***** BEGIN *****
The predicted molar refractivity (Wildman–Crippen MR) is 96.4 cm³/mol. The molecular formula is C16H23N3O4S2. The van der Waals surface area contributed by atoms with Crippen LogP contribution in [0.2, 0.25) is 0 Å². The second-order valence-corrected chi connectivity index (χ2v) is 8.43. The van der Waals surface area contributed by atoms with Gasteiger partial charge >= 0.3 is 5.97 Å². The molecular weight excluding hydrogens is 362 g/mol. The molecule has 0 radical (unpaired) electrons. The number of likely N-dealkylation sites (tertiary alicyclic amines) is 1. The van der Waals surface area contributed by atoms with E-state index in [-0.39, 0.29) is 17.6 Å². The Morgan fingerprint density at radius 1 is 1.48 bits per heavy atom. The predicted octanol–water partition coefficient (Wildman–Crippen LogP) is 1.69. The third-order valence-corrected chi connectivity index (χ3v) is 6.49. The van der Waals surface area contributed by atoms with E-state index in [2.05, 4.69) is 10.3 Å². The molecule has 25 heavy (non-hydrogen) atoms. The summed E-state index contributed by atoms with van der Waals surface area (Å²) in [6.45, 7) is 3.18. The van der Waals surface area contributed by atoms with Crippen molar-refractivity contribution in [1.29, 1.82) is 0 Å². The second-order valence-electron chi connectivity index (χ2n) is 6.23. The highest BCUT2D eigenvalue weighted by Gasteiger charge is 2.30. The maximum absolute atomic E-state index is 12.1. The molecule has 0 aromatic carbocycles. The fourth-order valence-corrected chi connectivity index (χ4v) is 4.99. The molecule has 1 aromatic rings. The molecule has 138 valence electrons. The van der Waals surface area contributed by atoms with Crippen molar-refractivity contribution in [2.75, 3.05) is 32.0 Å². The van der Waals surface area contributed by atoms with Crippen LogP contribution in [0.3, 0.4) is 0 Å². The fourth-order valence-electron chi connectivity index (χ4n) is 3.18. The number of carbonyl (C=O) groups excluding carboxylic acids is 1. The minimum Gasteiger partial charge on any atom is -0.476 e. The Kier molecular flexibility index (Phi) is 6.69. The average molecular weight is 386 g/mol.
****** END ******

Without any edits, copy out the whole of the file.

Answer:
The predicted molar refractivity (Wildman–Crippen MR) is 96.4 cm³/mol. The molecular formula is C16H23N3O4S2. The van der Waals surface area contributed by atoms with Crippen LogP contribution in [0.2, 0.25) is 0 Å². The second-order valence-corrected chi connectivity index (χ2v) is 8.43. The van der Waals surface area contributed by atoms with Gasteiger partial charge >= 0.3 is 5.97 Å². The molecular weight excluding hydrogens is 362 g/mol. The molecule has 0 radical (unpaired) electrons. The number of likely N-dealkylation sites (tertiary alicyclic amines) is 1. The van der Waals surface area contributed by atoms with E-state index in [-0.39, 0.29) is 17.6 Å². The Morgan fingerprint density at radius 1 is 1.48 bits per heavy atom. The predicted octanol–water partition coefficient (Wildman–Crippen LogP) is 1.69. The third-order valence-corrected chi connectivity index (χ3v) is 6.49. The van der Waals surface area contributed by atoms with E-state index in [2.05, 4.69) is 10.3 Å². The molecule has 25 heavy (non-hydrogen) atoms. The summed E-state index contributed by atoms with van der Waals surface area (Å²) in [6.45, 7) is 3.18. The van der Waals surface area contributed by atoms with Crippen molar-refractivity contribution in [1.29, 1.82) is 0 Å². The second-order valence-electron chi connectivity index (χ2n) is 6.23. The highest BCUT2D eigenvalue weighted by Gasteiger charge is 2.30. The maximum absolute atomic E-state index is 12.1. The molecule has 0 aromatic carbocycles. The fourth-order valence-corrected chi connectivity index (χ4v) is 4.99. The molecule has 1 aromatic rings. The molecule has 138 valence electrons. The van der Waals surface area contributed by atoms with Crippen molar-refractivity contribution in [2.75, 3.05) is 32.0 Å². The van der Waals surface area contributed by atoms with Crippen LogP contribution in [0.3, 0.4) is 0 Å². The fourth-order valence-electron chi connectivity index (χ4n) is 3.18. The number of carbonyl (C=O) groups excluding carboxylic acids is 1. The minimum Gasteiger partial charge on any atom is -0.476 e. The Kier molecular flexibility index (Phi) is 6.69. The average molecular weight is 386 g/mol.